The way we buy and sell cars has changed forever. But there’s still a place for the showroom

The idea that no-one will ever buy a car without seeing it first is no longer valid.

Like so many industries, automotive retail took a huge hit during the pandemic and was forced into a series of rapid changes, altering forever the way cars are bought and sold. There’s also been a significant shift in how customers and audiences interact with car brands, away from the showroom and onto their devices.

For car makers and dealers, the showroom has been an integral part of the car-buying experience since the first one opened in 1987. And for a dealership group like Lookers, which represents 30 car makers and has 140 sites, it was the only way to sell: Lookers had sold every vehicle in its inventory via its showrooms since it was founded in 1908.

In 2019 it sold 340,000 cars, then in March 2020 came the first lockdown and everything stopped. With all its showrooms closed, the business had to find a way to keep selling: it had 14,600 vehicles in stock, worth £300m, and it couldn’t sell one of them.

The move to digital sales

Selling cars online is not a new idea. Ford trialled online sales in 2010, although it by no means replaced the dealer network. Hyundai started in 2018. But for a dealer group the size of Lookers to go, as quickly as possible, from no digital commerce capability to selling entirely online was a big transformation.

BMW, on the other hand, didn’t need to switch its entire retail operation online. But it did want to improve how it sold cars, shifting more of the traditional showroom experience to a digital equivalent. That, too, was a change in mindset, away from the idea that to want a car, customers had to see it. Just as the dealer showroom concept changed the way cars were sold in 1897, this switch represents another major change.

For BMW this meant analytics: how to make better use of the vast quantities of customer data it gathered. The process had another outcome: it’s changed how the company and its employees regard data. “The perception of data and its value at BMW Group has increased significantly since working with Adobe,” says Dr Uwe Steinlein, BMW Group’s head of web and commerce analytics. “It means we can now map all campaigns and decisions to tangible outcomes and business success, rather than relying solely on gut feel."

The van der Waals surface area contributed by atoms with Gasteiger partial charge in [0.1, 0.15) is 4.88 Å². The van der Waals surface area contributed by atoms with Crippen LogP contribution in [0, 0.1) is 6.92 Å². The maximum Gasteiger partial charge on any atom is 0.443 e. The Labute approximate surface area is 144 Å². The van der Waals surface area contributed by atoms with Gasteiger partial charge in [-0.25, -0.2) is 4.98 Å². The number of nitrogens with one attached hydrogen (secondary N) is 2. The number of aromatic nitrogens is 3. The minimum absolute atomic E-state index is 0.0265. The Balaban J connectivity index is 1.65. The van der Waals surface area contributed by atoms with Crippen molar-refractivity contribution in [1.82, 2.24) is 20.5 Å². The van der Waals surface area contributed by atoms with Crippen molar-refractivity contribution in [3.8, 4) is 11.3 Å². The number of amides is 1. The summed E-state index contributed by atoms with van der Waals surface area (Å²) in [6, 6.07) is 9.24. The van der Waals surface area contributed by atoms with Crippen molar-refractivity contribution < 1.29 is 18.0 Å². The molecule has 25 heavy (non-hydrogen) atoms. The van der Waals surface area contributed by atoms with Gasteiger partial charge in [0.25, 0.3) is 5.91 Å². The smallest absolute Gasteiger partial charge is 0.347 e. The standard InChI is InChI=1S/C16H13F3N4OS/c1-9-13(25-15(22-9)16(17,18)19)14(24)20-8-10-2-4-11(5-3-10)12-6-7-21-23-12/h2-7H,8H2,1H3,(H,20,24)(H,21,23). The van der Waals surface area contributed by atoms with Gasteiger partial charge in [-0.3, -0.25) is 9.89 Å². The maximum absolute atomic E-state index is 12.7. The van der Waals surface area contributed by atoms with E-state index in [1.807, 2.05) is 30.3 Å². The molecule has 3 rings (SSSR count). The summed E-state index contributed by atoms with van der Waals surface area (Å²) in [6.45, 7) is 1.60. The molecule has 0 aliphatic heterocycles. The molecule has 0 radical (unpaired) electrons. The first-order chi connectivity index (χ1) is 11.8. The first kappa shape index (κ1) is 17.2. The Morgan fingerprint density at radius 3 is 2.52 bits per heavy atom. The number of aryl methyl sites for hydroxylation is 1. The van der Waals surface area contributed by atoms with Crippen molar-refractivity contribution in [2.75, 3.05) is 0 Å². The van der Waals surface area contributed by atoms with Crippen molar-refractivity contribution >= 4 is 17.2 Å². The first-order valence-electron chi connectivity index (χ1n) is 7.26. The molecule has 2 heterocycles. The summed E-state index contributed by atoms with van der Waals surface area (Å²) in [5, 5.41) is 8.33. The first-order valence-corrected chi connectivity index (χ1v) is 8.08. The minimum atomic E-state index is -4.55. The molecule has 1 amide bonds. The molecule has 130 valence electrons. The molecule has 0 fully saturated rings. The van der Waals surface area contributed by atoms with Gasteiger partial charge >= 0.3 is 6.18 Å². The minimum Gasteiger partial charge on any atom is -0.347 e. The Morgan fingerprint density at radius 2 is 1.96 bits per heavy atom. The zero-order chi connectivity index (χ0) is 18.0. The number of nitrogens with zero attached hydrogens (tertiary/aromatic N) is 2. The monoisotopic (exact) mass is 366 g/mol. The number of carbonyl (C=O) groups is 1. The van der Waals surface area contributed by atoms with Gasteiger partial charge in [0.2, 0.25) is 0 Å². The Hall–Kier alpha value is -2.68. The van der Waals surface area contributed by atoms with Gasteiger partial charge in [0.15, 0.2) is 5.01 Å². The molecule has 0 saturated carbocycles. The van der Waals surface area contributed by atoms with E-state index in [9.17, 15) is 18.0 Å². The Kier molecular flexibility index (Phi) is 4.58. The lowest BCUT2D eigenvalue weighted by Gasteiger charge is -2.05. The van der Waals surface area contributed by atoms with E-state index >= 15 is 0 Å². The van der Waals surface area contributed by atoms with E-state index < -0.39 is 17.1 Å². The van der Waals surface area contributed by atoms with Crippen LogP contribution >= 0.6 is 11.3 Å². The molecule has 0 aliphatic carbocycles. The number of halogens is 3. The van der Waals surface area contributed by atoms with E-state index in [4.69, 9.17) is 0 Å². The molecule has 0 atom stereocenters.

BMW Case Study

Six months work in six weeks

Lookers had a more immediate problem to solve, and with Adobe’s help built a digital commerce platform in six weeks – a job that normally would have taken six months. Within a week of launch, it had delivered 8000 vehicles to their new owners, all processed through the new platform. And the efficiencies the new system created were revelatory.

One of the most time and resource consuming elements of buying and selling a car is the paperwork. “Where a typical sales process previously required 80 sheets of paper and as many as 17 wet signatures, our customers can now handle the entire experience on their computers or mobiles, with no need to visit a dealership,” says Lee Wheatley, business relationship manager at Lookers.

Signing agreements digitally not only relieves both customer and employees of the admin burden, but also makes the entire concept of selling cars remotely possible. Before, you’d have to go to a showroom to sign the paperwork. Now, you can do it all on your phone.

Lookers Case Study

The showroom is not dead

Neither Lookers nor BMW are predicting the end of the physical showroom. In fact, BMW uncovered ways to help dealerships. Through its analytics work BMW found dealers were struggling to deal with the sheer volume of customer interest coming via the digital platform. Improving the site with better filters, navigation and information meant when the dealers received the customer contact, they were able to process it much faster.

Lookers is aiming for 25% of its business to be online. It wants to offer customers the choice of how they buy, and for every option to be equally easy. ““That’s the real aim,” says Andy Garret, Lookers’ CIO; “to align our real-world and digital offering so that people have full control over how and where they buy their vehicles.

The challenges facing automotive retail are sizeable. Research by PWC suggests that a majority of customers would rather buy direct from the manufacturer, and for those under 30 car sharing is a genuine alternative to owning a vehicle. And while sales are increasing (next year they’re forecast to close in on pre-pandemic levels), continuing to attract new customers will require constant innovation from retailers and manufacturers. The next decade will continue to be one of change and evolution.